Take the 2-minute tour ×
Stack Overflow is a question and answer site for professional and enthusiast programmers. It's 100% free, no registration required.

Consider the requirement to find a matched pair of set of characters, and remove any characters between them, as well as those characters/delimiters.

Here are the sets of delimiters:

[]  //square brackets
()  //parenthesis
""  //double quotes
''  //single quotes

Here are some examples of some strings that should match:

**Given**                         **Results In**
 Hello "some" World           Hello World
 Give [Me Some] Purple        Give Purple
 Have Fifteen (Lunch Today)   Have Fifteen
 Have 'a good'day             Have day

Does Not Match:
 Hello "world
 Brown]co[w
 Cheese'factory

If the given string doesn't contain a matching set of delimiters, it isn't modified. The input string may have many matching pairs of delimiters. If a set of 2 delimiters are overlapping (i.e. he[llo "worl]d"), that'd be an edge case that we can ignore here.

The algorithm would look something like this:

  string myInput = "Give [Me Some] Purple (And More) Elephants";
  string pattern; //some pattern
  string output = Regex.Replace(myInput, pattern, string.Empty);

Question: How would you achieve this with C#? I am leaning towards a regex.

Bonus: Are there easy ways of matching those start and end delimiters in constants or in a list of some kind? The solution I am looking for would be easy to change the delimiters in case the business analysts come up with new sets of delimiters.

share|improve this question

3 Answers 3

up vote 15 down vote accepted

Simple regex would be:

string input = "Give [Me Some] Purple (And More) Elephants";
string regex = "(\\[.*\\])|(\".*\")|('.*')|(\\(.*\\))";
string output = Regex.Replace(input, regex, "");

As for doing it a custom way where you want to build up the regex you would just need to build up the parts:

('.*')  // example of the single quote check

Then have each individual regex part concatenated with an OR (the | in regex) as in my original example. Once you have your regex string built just run it once. The key is to get the regex into a single check because performing a many regex matches on one item and then iterating through a lot of items will probably see a significant decrease in performance.

In my first example that would take the place of the following line:

string input = "Give [Me Some] Purple (And More) Elephants";
string regex = "Your built up regex here";
string sOutput = Regex.Replace(input, regex, "");

I am sure someone will post a cool linq expression to build the regex based on an array of delimiter objects to match or something.

share|improve this answer
    
This would now work as (most likely) expected for "Give [Me Some] Purple (And More) [Big] Elephants". This can be solved by using '.*?' instead of '.*' in the expression provided above. –  Tymek Sep 19 '12 at 2:23

A simple way would be to do this:

string RemoveBetween(string s, char begin, char end)
{
    Regex regex = new Regex(string.Format("\\{0}.*?\\{1}", begin, end));
    return regex.Replace(s, string.Empty);
}

string s = "Give [Me Some] Purple (And More) \\Elephants/ and .hats^";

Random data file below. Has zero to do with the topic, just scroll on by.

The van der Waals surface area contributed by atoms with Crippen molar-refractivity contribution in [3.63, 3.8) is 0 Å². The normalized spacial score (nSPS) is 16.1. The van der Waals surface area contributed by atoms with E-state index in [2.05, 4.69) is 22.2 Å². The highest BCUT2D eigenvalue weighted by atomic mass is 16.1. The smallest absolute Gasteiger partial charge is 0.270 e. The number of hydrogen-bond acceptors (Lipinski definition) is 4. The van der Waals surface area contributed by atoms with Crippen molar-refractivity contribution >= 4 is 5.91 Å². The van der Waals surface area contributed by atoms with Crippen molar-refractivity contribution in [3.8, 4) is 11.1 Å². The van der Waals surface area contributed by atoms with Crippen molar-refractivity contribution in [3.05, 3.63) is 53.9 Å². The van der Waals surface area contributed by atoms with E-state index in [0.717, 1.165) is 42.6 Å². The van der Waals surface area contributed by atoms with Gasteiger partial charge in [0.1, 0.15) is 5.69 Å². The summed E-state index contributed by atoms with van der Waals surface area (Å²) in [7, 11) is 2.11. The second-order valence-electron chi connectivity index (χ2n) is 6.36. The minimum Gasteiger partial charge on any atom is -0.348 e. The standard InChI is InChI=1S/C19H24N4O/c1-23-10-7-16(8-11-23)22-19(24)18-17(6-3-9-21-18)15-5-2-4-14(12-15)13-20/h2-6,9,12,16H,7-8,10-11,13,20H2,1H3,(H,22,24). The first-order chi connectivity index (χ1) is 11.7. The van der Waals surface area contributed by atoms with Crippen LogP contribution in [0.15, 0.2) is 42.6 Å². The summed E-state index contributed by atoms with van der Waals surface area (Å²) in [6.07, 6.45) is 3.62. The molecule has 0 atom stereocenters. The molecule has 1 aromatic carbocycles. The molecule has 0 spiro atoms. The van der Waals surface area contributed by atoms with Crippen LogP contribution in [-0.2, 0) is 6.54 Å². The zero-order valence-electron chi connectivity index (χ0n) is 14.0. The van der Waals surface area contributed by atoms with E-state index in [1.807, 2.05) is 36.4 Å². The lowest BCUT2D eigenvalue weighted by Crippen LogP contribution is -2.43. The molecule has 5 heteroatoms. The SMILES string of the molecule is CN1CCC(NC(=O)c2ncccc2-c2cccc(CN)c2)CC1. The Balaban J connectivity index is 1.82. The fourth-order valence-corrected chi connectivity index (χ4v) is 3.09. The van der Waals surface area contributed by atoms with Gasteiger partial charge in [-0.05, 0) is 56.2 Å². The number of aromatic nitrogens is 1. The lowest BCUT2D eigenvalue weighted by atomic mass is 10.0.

s = RemoveBetween(s, '(', ')');
s = RemoveBetween(s, '[', ']');
s = RemoveBetween(s, '\\', '/');
s = RemoveBetween(s, '.', '^');

Changing the return statement to the following will avoid duplicate empty spaces:

return new Regex(" +").Replace(regex.Replace(s, string.Empty), " ");

The final result for this would be:

"Give Purple and "

Disclamer: A single regex would probably faster than this.

share|improve this answer
2  
The OP included no mention of 'and hats.' "Give me purple and more elephants" was what OP explicitly requested. Why have you twisted his words and added hats to the equation? –  DeeMac Sep 27 '12 at 10:13
    
+1. Found myself back at this thread and didn't realize I'd posted the above comment! Poor attempt at humor. Thanks for your answer. –  DeeMac Oct 7 '13 at 10:42
    
Why hats?! I guess it's my own poor attempt at humor ;). Glad to see this is still useful. –  Bryan Menard Oct 7 '13 at 13:43

I have to add the old adage, "You have a problem and you want to use regular expressions. Now you have two problems."

I've come up with a quick regex that will hopefully help you in the direction you are looking:

[.]*(\(|\[|\"|').*(\]|\)|\"|')[.]*

The parenthesis, brackets, double quotes are escaped while the single quote is able to be left alone.

To put the above expression into English, I'm allowing for any number of characters before and any number after, matching the expression in between matching delimiters.

The open delimiter phrase is (\(|\[|\"|') This has a matching closing phrase. To make this a bit more extensible in the future, you could remove the actual delimiters and contain them in a config file, database or wherever you may choose.

share|improve this answer
    
+1 regex seems to do what he needs. Just a simple regex.Replace is needed to round it off. –  James Aug 31 '09 at 21:35
2  
bump for the "... Now you have two problems.", LOL –  csharptest.net Aug 31 '09 at 22:57

Your Answer

 
discard

By posting your answer, you agree to the privacy policy and terms of service.

Not the answer you're looking for? Browse other questions tagged or ask your own question.